Delays in getting core ZAW components such as IntelliMirror, which automatically mirrors a user's data to a server, into the Windows NT 5.0 beta are likely to result in similar delays of those management features for Windows 98, according to Microsoft officials in Redmond, Wash.
"It's things like this that convince me I can't trust my whole enterprise to Microsoft," said Scott Turvey, vice president of technical services at Nicholas Applegate Capital Management Inc., in Irvine, Calif. "Anyone caught off guard by this is naive."
IntelliMirror is first expected as part of Windows NT 5.0 Beta 2, whose release date has been pushed back from the end of this year to sometime in the first half of next year. Windows 98 is due in the second quarter of next year. Microsoft, however, is unsure whether it can synchronize the delivery of IntelliMirror on the two operating systems.
In addition, Microsoft officials in August said ZAK (Zero Administration Kit) would make it into Windows 98. ZAK, released in mid-1997 for Windows 95, gives administrators greater control of desktops. Now only a minor subset of ZAK will be included in the operating system.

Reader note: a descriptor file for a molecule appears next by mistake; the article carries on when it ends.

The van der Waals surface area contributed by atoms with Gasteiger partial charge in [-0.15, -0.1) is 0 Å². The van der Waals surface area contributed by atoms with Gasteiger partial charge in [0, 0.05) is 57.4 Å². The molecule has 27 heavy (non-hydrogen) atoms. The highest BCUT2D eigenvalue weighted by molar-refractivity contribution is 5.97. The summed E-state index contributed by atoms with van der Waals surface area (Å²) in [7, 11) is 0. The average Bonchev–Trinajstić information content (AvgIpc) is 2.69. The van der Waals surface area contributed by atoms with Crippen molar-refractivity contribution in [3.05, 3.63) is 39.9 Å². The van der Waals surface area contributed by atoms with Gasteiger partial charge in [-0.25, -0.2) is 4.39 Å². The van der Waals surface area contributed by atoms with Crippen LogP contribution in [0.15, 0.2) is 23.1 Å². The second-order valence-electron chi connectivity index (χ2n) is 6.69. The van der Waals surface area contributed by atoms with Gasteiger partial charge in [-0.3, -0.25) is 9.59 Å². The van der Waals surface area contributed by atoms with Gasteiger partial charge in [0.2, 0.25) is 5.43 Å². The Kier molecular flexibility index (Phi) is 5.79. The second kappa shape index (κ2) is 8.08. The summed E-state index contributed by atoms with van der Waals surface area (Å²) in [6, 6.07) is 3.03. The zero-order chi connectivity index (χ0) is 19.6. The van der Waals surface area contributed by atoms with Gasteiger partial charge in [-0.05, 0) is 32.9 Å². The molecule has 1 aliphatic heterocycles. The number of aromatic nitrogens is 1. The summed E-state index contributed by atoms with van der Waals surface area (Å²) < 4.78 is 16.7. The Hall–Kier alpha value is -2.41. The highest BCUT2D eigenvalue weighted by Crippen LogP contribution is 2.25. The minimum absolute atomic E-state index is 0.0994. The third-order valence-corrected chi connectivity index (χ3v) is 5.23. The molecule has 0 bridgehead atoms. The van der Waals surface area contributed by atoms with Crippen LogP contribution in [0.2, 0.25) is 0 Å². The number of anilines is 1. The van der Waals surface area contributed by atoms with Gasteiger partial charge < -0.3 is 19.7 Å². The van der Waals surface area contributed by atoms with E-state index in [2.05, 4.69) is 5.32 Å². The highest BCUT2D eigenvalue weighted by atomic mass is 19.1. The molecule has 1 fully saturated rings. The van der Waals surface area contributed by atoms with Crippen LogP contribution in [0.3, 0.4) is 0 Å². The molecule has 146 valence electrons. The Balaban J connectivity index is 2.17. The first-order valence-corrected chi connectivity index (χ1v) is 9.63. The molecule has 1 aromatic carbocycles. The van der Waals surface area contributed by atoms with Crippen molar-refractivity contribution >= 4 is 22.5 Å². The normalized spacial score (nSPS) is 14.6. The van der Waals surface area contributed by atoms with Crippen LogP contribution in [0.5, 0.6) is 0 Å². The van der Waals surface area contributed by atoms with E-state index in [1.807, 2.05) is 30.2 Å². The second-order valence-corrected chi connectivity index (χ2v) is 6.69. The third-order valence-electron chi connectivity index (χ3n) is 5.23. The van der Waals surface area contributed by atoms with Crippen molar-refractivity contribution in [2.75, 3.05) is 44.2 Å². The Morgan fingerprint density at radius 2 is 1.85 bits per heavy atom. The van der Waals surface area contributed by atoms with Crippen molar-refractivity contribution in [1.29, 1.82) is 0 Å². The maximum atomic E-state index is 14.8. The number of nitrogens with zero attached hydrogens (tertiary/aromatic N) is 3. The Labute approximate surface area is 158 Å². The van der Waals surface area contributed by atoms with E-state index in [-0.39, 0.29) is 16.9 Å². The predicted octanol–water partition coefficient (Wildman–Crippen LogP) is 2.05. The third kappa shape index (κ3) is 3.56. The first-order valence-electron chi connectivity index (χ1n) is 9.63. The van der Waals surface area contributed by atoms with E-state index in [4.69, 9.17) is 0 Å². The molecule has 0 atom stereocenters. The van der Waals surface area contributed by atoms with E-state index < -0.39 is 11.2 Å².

In addition, Microsoft plans to include only a portion of IntelliMirror in Windows 98.
Automatic backup to registries, remote booting and network caching of users' desktops will not be supported in Windows 98, according to Phil Holden, product manager in Microsoft's Windows Platform Group. The operating system will support AppStation and TaskStation policies now supported under ZAK in Windows 95.
As a result, Windows 98 clients will be far less manageable than NT 5.0 workstation clients, Holden said. That should come as no surprise, officials contend, because Windows 98 is targeted at home users who do not require advanced manageability features.
Some corporate customers, however, said Microsoft's ever-changing messages make it very difficult to plan. For example, one user said Microsoft is pitching Windows 98 as a consumer-only product. However, this week Holden said Windows 98 can be run in corporations.
"I cannot bet my business on Microsoft's plans because they've done a bad job communicating the real deal to major accounts," said a Windows beta tester and chief technical officer at a large Southwest organization.
For many buyers, delays and confusion over Windows positioning means a stagnation in implementation of new technologies. "For us, this means we won't move forward quickly because we don't know where things are going," said Charles Urban, program analyst at the Social Security Administration, in Baltimore.